The serious international crisis of the last decade has led to an increase in the number of cases in which the rebus sic stantibus clause has once again been applied. This has permitted our High Court to carry out the revision of the institution and to abandon the previous classical and rigorous interpretation. After the judgements of June 30 and October 15, the Supreme Court has redefined its foundations to give way to an objectification of the legal concept. Within which the protection of the balance of benefits (principle of commutability) and the ultimate economic purposes of the contract are the elements to be taken into account in order to revise or adapt it.
In our case, a reduction in the rent of the land was requested due to the sudden and drastic modification of the regulatory framework. Royal Decree 661/2007, of 25 May, regulating the production of electricity under the special regime, which provided for the payment of a regulated tariff for a period of 25 years, was in force at the time the installation was put into operation. However, just 6 years later, and after various intermediary decrees, the legislator promptly repealed that regulatory framework with Royal Decree-Law 9/2013 adopting urgent measures to guarantee the financial stability of the electricity system, and with the following implementing regulations. The repeal destroyed any profit margin and put at risk the viability of the photovoltaic plant itself.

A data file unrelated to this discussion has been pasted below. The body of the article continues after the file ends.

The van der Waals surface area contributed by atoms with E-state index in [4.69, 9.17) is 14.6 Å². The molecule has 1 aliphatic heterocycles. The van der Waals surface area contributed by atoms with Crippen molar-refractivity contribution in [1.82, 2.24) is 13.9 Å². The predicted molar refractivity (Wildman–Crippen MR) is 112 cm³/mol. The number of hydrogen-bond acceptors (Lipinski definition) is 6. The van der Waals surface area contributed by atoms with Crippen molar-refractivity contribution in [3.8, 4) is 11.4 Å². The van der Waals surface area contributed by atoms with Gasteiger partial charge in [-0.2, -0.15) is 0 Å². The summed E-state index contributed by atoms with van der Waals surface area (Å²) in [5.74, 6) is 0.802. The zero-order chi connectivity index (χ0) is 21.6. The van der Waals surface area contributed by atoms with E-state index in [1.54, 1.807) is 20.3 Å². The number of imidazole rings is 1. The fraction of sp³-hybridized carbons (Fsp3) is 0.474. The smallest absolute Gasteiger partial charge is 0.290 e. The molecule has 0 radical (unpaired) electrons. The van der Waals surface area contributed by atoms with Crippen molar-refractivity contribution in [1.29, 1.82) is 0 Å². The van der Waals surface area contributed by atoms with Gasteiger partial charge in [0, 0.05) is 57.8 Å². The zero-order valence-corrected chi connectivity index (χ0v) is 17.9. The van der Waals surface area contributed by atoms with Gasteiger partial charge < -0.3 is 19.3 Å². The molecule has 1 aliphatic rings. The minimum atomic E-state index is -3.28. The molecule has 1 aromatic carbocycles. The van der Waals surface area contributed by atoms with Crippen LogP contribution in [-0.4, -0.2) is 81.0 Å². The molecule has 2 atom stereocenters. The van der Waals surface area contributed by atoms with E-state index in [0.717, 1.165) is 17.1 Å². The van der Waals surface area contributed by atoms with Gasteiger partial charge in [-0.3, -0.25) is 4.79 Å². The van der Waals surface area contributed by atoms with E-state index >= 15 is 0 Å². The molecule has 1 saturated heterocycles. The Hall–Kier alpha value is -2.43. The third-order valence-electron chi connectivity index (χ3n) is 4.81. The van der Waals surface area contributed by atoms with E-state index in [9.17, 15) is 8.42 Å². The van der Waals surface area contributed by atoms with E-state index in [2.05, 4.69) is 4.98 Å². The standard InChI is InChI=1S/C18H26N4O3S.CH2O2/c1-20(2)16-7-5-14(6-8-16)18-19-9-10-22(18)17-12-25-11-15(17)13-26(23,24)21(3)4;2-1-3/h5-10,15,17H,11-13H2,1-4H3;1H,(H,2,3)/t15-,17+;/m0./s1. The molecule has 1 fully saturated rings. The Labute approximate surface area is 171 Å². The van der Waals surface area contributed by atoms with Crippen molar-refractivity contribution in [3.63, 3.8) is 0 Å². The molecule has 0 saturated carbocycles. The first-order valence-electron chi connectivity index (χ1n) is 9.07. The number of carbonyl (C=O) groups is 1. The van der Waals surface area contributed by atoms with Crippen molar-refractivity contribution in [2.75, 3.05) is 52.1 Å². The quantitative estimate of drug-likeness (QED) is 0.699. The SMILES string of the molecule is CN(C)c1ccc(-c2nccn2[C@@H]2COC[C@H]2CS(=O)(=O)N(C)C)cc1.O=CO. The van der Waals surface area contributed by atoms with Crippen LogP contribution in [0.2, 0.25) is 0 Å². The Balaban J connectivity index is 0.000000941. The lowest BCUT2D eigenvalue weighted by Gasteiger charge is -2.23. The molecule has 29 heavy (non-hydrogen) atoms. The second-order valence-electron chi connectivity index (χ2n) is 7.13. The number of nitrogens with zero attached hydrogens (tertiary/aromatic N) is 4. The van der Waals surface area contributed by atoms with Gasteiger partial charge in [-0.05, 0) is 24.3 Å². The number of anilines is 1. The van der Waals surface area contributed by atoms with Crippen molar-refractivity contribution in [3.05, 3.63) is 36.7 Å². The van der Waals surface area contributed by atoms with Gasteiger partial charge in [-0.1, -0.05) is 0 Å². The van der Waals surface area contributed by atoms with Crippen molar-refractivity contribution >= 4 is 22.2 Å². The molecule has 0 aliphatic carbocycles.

The Court in its Judgement dictated in September 2018 declared the suitability of the application of the rebus sic stantibus clause, and the reduction of the rent of the land in an amount close to 30% of its cost, from the presentation of the demand until the end of the term of the contract. In its arguments, the Judgment states that it was proven that there was an unforeseeable alteration of the circumstances that gave rise to the signing of the contract, since the repeal of Royal Decree 661/2007, in view of which the rent price was fixed, could not have been foreseen by the company owning the plant. The change, in the words of the Court, was surprising, unexpected and affected the foundations of the business, so that the balance of benefits was completely eliminated for one of the parties.
Thanks to the jurisprudential advance given by the Supreme Court, we observe how the legal concept has found a true practical application today. This Judgment constitutes one of the first precedents that consider the application of the rebus sic stantibus clause in view of the well-known drastic modification of the regulatory framework established by Royal Decree 661/2007, which seriously affected a multitude of photovoltaic plants installed in our country.